Tartan Ten Ratty
1.Where did you get the name Ratty?
"Ratty" is named after the character in the book Wind in the Willows, who said "Believe me, my young friend, there is NOTHING -- absolute nothing -- half so much worth doing as simply messing about in boats. Simply messing,' he went on dreamily: `messing--about--in--boats; messing----' " The book was published in 1908.
2.What's your plan for racing?
Our first phase is racing in Wednesday night races, probably Jib and Main, and after the crew is used to the boat, using the spinnaker.
We sail out of CCYC's Montrose Harbor (4400 North) getting together hopefully about 17:30 and leaving about 18:00 or so.
3. What kind of boat is Ratty?
RATTY is a Tartan 10. Basically, the Tartan 10 was the first big "one design" boat, ignoring rating and handicap rules, and intending to compete with similar boats. While there are other boats meeting this description, the Tartan 10 was the first, yet today can also be an economical and easy to handle boat.
4. How are sailboat races run?
For short races, boats race 'around the bouys', typically once or twice. Scoring, though, depends on the group you're sailing with. Typically these are either "rating" or "handicapped" fleets, where times are corrected, depending on how fast a well sailed boat of that type should be, or "one design" fleets, where all the boats are the same type.
In Chicago there is a large one design fleet for Tartan 10s, so the possibility for very competitive racing also exists.
In her first race, Ratty took a first place.
5. What's it like to crew on Ratty?
You have the ability. We've had everyone from experienced sailors, who race their own boats, to one person who had never been on a boat before. On my previous boat, I had to explain that with 1600 lbs of lead under the boat, she might tip, but she wouldn't turn over. Experienced sailors will understand this was a 50% ballast to displacement ratio, which puts the design in the company of some very excellent boats. Ratty is a bit more modern than the other boat, but still boasts a near-50% ratio.
6. What should I wear?
For clothing, dress like you would for an outdoor sports activity, depending on weather. Shorts and a polo or rugby shirt, non-skid shoes are usually good choices in July. Boat shoes or shoes for court sports would probably be better than running shoes or basketball shoes. Sailing or climbing gloves can be nice to have, but are not necessary. I've cut the fingertips off work gloves (you can untie knots) for years. Bicycling gloves give you false sense of security as rope runs through the hands in a different place than the padding. A windbreaker or rain gear can be nice to have. A small kit bag can keep your stuff together down below in the boat. Most of the time will be on deck or in the cockpit. No blazers. See the Personal Gear page for more detail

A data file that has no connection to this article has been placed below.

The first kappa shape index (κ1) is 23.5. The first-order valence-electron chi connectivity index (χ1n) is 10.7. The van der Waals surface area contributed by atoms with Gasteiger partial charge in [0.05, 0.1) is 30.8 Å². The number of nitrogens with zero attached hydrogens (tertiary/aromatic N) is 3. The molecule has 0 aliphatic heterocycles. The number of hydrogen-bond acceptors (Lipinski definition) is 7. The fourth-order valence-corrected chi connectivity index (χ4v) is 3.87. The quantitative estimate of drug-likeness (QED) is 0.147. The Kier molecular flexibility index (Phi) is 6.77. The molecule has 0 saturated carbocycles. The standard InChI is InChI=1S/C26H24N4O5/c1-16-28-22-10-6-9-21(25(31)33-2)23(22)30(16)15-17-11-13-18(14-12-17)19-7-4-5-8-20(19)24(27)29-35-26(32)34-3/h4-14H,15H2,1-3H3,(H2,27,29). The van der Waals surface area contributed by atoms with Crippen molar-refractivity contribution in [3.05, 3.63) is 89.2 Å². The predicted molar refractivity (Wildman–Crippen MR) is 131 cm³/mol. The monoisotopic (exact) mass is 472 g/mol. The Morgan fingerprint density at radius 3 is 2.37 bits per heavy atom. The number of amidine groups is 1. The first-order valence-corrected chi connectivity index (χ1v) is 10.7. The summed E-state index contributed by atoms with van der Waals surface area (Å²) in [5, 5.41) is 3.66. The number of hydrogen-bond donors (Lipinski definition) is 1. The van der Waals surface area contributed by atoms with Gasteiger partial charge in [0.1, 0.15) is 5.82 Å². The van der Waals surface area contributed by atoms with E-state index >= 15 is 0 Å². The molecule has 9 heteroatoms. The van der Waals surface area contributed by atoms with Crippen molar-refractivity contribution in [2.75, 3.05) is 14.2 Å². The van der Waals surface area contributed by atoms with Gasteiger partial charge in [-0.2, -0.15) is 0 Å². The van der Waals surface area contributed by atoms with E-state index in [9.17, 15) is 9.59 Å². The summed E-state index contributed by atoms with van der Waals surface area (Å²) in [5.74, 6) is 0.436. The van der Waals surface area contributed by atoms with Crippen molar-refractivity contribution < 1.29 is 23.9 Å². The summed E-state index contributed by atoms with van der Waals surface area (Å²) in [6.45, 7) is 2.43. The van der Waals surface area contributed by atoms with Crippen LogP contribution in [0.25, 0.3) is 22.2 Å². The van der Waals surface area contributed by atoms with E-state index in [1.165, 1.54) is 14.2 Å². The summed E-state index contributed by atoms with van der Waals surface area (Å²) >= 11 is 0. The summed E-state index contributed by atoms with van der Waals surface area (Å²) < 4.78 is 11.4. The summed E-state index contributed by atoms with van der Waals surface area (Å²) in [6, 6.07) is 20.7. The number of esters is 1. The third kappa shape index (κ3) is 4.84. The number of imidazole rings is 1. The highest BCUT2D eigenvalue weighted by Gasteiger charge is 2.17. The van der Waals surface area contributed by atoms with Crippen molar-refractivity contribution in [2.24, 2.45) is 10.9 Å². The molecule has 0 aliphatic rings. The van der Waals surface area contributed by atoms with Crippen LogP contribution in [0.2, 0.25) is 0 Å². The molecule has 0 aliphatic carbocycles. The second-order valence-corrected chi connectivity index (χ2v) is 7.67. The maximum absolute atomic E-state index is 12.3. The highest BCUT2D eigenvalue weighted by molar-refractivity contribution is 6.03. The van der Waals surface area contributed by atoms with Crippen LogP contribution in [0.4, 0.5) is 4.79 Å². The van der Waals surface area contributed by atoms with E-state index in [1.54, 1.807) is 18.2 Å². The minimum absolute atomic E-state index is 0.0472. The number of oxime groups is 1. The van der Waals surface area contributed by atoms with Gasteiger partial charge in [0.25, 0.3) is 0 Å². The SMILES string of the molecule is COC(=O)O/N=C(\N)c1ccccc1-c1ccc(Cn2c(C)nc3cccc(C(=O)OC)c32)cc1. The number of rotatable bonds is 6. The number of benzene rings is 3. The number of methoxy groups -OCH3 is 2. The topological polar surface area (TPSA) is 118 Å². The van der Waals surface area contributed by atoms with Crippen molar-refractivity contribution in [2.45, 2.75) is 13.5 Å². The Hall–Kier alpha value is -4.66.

What Should I Bring?
7. Where is your Tartan docked at (where do you sail from)?
Ratty is a Tartan 10 moored at Montrose. She's on O Dock, the first dock in the harbor. (I don't count the cans and star docks as slips) There's a lock on the gate, contact me for the combination.
8. What is the parking like at that location?
Parking shouldn't be a problem. There's a large lot east of the hill. If you park on the street and you're there after 11:00 the cops like to ticket, but mosly people are cleared out by then and I don't think they ticket in the lot.
9. How often do you need crew?
We raced and won double handed in our first race, but it could be a chore doing it double handed if there were a good breeze. There's a lot of room on a T-10. Come out whenever you can. Rregular crew -- say 6 -- lets us step up the competition and compete with the other T-10s.
10. Do you provide any food or drinks or do we bring our own? (I learned early on in my sailing career that these are essential for a happy and successful crew)
I bring beverages on Wednesday nights. The race is only 2 hours long. There's dinner at the club afterwards. If we went on a distance race, the T-10 is rather spartan, so there wouldn't be gourmet meals, but it hasn't come up yet.
11. What time do you start?
Arrive at the harbor about 5:30. Leave the harbor about 6:00. If we know people are coming, we can wait a bit longer. Start is at 7:00 for jib and main, and 7:10 for T-10 one designs. But if we get regular crew and race one design, being there at the last minute isn't a formula for success. We may still have fun, and that's fine, but we won't be at the front of the fleet.
12. What bar do you meet at afterwards?
There's a full bar at the Chicago Corinthian Yacht Club. It's run by club volunteers, so it's modestly priced.
13. What can I do to crew on a competitive boat?
The most valuable thing a crewmember can do is to show up regularly. CCYC has Crew School in April and May. Everybody is willing to help get you up to speed. Keep an open mind, ask questions when you don't know something. You can read and study on your own. But mainly, show up regularly, be prepared and pitch in at whatever your knowledge and ability, and keep learning. Everyone keeps learning and no one knows it all.